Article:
Rural Prescription - Y Magazine
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Rural Prescription

Nauvoo's only doctor loves the country life.

Rachel Rahman
Recently honored as the runner-up for the Country Doctor of the Year, Rachel Rahman is the only practicing physician in Nauvoo, Ill. When the owners of the Nauvoo clinic decided to close it, Rahman bought the clinic to keep it open. Photo courtesy Carthage Memorial Hospital.

Rachel Carroll Rahman, ’93, did not know she wanted to be a doctor when she entered BYU. She just knew she wanted to study everything and crammed as many classes as she could into a rigorous academic schedule. When she graduated, Rahman received bachelor’s degrees in physics and biochemistry and minors in music and math.

After a mission to the Netherlands, Rahman realized she was not ready to end her formal education and entered medical school at the University of Utah. Again, she did not want to limit her studies, so she applied for and was accepted into a rural family practice residency that would give her a broad base of training.

In choosing to become a doctor, Rahman followed the path of many of her pioneer ancestors, several of whom were midwives and one who earned a certificate in obstetrics from the University of Utah. She even works in a location that would have been familiar to them; she is the only practicing physician in Nauvoo, Ill., and has a second clinic in nearby Carthage.

Rahman was recently recognized for her career choice when she was named runner-up for the Country Doctor of the Year, a program sponsored by Staff Care, a Texas-based temporary-physician-staffing firm. The company annually recognizes physicians who meet the challenges of poverty, uninsured patients, and malpractice costs common in a rural practice and who, at the same time, demonstrate extraordinary dedication to patients, community, and profession. Receiving the award Dec. 4, Rahman was selected from a field of 166 nominees and was the only female finalist.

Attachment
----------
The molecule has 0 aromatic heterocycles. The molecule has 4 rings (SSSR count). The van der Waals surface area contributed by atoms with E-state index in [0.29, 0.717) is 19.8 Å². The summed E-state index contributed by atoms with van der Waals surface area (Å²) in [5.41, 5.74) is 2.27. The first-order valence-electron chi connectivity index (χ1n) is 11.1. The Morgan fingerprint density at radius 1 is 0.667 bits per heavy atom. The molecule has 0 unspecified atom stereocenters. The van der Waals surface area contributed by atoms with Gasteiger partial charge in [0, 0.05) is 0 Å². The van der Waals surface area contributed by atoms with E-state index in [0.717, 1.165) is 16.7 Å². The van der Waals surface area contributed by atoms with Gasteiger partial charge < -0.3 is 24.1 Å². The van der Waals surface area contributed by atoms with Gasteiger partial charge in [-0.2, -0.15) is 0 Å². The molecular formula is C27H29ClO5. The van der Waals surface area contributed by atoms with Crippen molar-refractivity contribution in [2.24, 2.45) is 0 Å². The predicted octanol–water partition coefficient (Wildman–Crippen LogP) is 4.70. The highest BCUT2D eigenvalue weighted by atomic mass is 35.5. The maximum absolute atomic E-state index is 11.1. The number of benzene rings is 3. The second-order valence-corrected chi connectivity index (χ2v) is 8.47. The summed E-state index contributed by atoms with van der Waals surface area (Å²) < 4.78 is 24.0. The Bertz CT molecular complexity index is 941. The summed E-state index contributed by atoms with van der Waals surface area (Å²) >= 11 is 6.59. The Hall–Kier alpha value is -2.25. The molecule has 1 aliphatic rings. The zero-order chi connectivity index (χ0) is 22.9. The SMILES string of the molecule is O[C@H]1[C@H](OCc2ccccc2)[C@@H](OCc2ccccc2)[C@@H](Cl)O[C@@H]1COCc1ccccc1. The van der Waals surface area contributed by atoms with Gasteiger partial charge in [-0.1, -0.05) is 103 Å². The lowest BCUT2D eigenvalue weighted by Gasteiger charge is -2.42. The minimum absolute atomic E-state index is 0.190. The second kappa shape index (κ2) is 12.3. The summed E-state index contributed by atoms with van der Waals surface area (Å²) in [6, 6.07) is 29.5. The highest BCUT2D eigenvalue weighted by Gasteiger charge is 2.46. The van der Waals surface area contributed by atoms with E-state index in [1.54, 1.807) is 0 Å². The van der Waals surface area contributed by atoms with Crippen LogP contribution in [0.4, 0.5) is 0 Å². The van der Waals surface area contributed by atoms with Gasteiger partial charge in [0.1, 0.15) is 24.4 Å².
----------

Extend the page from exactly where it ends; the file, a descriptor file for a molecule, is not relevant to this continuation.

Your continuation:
In Nauvoo, Rahman is right where she wants to be, but getting there took a bit of serendipity. In 1999 she and her husband, Franklin, ’98, took a detour to Nauvoo on their way to Chicago from Michigan. They opted to stay overnight when they learned President Gordon B. Hinckley was going to be there the next morning for the groundbreaking of the Nauvoo Illinois Temple.

“That night I flipped through the phone book in our hotel book and realized there were no doctors listed,” she explains. The new doctor thought the small Midwestern town might be an ideal place to practice medicine.

“One of my requirements was living in a small town near a temple, and so far, there aren’t too many places like that.” Nauvoo had actually begun the process of recruiting a doctor, and because she had one and a half years left in her residency, the city hired another doctor.

Rahman says she wondered then why Nauvoo had felt so right. As the end of her residency neared, she prepared to live in Colorado, where her husband had found a job. His company, however, eliminated his department shortly after they moved there, and the couple was faced with job challenges.

“I thought of Nauvoo again,” she says, “and called the clinic asking if the doctor was busy enough to need an assistant. The nurse who answered the call laughed and told me the doctor had just left, and they were just starting to seek another doctor.”

Rahman got the job. An Iowa hospital group, however, owned the clinic, and it concluded that the cost of running the clinic was too high. Rather than see it closed, Rahman bought the clinic.

Dedicated to her patients, she kept working when she was nine months pregnant, and she treated people the day before she gave birth to the fourth of her four daughters.

“Being in Nauvoo has worked out perfectly,” she says. “My husband manages both the clinic and a computer business. I have plenty of work, but I’m in a small enough town where I can also enjoy my family, church, and friends. If I were the only doctor in a slightly larger town, I wouldn’t have the life I love.”